I don’t mean to pick on Congressman Mike Turner; this is just representative of the problem:
This month, the House passed the annual National Defense Authorization Act (HR 4310). As a senior member of the House Armed Services Committee, I worked closely with members of the Committee to craft a bipartisan bill that advances our national security objectives, establishes a robust national missile defense, and ensures that veterans and their families maintain access to the care and benefits they have earned through their service. This bill protects veterans and military families from a proposal by the Obama administration to increase most TRICARE enrollment fees and co-pays, and prevents the Administration from implementing new fees.
Under the Budget Control Act of 2011, across-the-board cuts known as a “sequester,” are scheduled to take effect next January, due to the failure of the bipartisan “super committee” to agree on a plan to cut federal spending. I voted against this law, which raised the federal debt ceiling and created the so-called “super committee,” because these cuts would place our national security at risk and have a detrimental effect on Wright-Patterson Air Force Base and our regional economy. Funding for the Department of Defense will be slashed by $500 billion, and certain domestic programs face an automatic eight percent across-the-board cut. The federal government must learn to live within its means and balance its budget, but our servicemen and women and their families need not shoulder the burden for Washington’s failure to budget responsibly.
Don’t tax you. Don’t tax me. Tax the feller behind the tree!
Look, I’d be happy this provision puts more money in my pockets, except for the fact that it’s the same process that has paralyzed our government in the face of trillion dollar deficits. We just can’t afford all the stuff we’ve been getting anymore, and to argue that the military should be exempt from cuts is wildly wrongheaded.
On the other hand, we have Obama, who thinks that only military benefits should be cut:
As reported here, the House Armed Services Committee recently forwarded the National Defense Authorization Act for FY 2013 (HR4310) to the full House for a vote. The bill added back many of the cuts proposed by the White House, and ignored the DoD’s request to increase TRICARE Fees for military retirees.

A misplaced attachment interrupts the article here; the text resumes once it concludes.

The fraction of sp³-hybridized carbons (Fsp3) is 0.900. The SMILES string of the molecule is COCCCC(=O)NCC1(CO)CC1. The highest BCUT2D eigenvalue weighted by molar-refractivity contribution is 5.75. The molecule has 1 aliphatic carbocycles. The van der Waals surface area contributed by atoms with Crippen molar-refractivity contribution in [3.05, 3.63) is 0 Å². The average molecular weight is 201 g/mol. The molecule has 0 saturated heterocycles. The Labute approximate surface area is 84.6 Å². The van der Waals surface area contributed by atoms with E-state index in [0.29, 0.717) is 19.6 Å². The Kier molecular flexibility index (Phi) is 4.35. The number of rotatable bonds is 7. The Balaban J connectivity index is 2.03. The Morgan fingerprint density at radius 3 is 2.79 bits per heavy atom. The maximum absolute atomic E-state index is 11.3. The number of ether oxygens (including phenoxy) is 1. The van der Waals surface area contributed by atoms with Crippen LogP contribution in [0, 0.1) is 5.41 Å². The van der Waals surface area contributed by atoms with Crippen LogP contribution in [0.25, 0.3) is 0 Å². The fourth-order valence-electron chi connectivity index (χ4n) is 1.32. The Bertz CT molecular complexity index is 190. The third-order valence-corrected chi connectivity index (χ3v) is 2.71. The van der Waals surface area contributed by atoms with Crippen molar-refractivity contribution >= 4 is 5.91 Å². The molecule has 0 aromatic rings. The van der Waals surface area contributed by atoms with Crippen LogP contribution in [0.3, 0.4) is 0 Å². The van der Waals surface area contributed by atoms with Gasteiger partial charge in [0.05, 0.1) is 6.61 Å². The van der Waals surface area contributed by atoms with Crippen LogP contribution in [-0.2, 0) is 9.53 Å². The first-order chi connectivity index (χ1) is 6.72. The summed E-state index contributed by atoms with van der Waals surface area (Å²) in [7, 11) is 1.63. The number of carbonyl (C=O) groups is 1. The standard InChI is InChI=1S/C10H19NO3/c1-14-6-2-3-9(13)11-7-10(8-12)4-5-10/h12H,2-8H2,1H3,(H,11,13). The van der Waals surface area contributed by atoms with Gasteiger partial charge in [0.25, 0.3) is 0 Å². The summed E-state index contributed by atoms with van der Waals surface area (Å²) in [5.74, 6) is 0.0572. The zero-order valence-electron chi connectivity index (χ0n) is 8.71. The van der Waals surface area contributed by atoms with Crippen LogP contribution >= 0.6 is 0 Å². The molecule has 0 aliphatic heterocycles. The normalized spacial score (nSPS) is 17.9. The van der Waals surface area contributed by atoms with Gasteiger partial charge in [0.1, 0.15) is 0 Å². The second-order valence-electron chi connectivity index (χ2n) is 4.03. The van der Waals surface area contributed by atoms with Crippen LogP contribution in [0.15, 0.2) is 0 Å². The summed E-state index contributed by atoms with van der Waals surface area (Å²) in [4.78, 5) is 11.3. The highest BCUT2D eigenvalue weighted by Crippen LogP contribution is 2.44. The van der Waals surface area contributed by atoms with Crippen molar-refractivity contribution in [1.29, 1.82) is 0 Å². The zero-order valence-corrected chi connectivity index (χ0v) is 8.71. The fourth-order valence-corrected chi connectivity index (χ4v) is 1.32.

While most expect it to pass in the House, it is also assumed that the Senate will not pass the current version. And, of course the President would surely veto it if it happened to make it through the Senate. On Wednesday the Office of Management and Budget that confirmed that the President would veto the bill. The OMB statement states, “If the cumulative effects of the bill impede the ability of the Administration to execute the new defense strategy and to properly direct scarce resources, the President’s senior advisors would recommend to the President that he veto the bill.”
So President $4T-and-counting has decided that now It’s Time To Take A Stand against excessive spending?
Leon Panetta hasn’t covered himself in glory, either. On the one hand, military retirees should not expect to be insulated from skyrocketing health care costs, and indexing our Tricare premiums to those costs would be fair even if we weren’t facing a budget crisis. But Panetta’s defense of those cuts – “hey, you’re still getting below-market rates on healthcare!” – is disingenuous. Lifetime healthcare is part of our deferred compensation and has been, in one form or another, for a long while. Saying that Tricare fees are “below market” is to lower the bar considerably.